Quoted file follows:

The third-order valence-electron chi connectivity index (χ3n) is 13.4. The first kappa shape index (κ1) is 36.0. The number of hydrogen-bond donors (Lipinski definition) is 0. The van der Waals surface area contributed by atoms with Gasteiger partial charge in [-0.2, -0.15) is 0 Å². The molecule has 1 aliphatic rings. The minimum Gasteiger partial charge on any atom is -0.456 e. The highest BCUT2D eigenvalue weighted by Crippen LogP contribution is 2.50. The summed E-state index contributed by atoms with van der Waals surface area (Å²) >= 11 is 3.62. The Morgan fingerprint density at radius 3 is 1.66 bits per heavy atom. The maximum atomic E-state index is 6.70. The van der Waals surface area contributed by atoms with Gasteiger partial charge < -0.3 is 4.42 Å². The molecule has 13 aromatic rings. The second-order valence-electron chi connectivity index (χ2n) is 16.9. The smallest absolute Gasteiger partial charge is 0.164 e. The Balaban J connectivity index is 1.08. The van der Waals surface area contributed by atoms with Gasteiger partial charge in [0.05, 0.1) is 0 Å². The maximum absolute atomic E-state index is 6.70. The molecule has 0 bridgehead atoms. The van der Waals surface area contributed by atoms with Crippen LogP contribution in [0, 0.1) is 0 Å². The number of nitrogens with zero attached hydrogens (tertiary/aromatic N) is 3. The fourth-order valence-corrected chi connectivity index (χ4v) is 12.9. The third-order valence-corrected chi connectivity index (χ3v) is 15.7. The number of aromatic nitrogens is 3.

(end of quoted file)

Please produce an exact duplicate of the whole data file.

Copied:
The third-order valence-electron chi connectivity index (χ3n) is 13.4. The first kappa shape index (κ1) is 36.0. The number of hydrogen-bond donors (Lipinski definition) is 0. The van der Waals surface area contributed by atoms with Gasteiger partial charge in [-0.2, -0.15) is 0 Å². The molecule has 1 aliphatic rings. The minimum Gasteiger partial charge on any atom is -0.456 e. The highest BCUT2D eigenvalue weighted by Crippen LogP contribution is 2.50. The summed E-state index contributed by atoms with van der Waals surface area (Å²) >= 11 is 3.62. The Morgan fingerprint density at radius 3 is 1.66 bits per heavy atom. The maximum atomic E-state index is 6.70. The van der Waals surface area contributed by atoms with Gasteiger partial charge < -0.3 is 4.42 Å². The molecule has 13 aromatic rings. The second-order valence-electron chi connectivity index (χ2n) is 16.9. The smallest absolute Gasteiger partial charge is 0.164 e. The Balaban J connectivity index is 1.08. The van der Waals surface area contributed by atoms with Gasteiger partial charge in [0.05, 0.1) is 0 Å². The maximum absolute atomic E-state index is 6.70. The molecule has 0 bridgehead atoms. The van der Waals surface area contributed by atoms with Crippen LogP contribution in [0, 0.1) is 0 Å². The number of nitrogens with zero attached hydrogens (tertiary/aromatic N) is 3. The fourth-order valence-corrected chi connectivity index (χ4v) is 12.9. The third-order valence-corrected chi connectivity index (χ3v) is 15.7. The number of aromatic nitrogens is 3.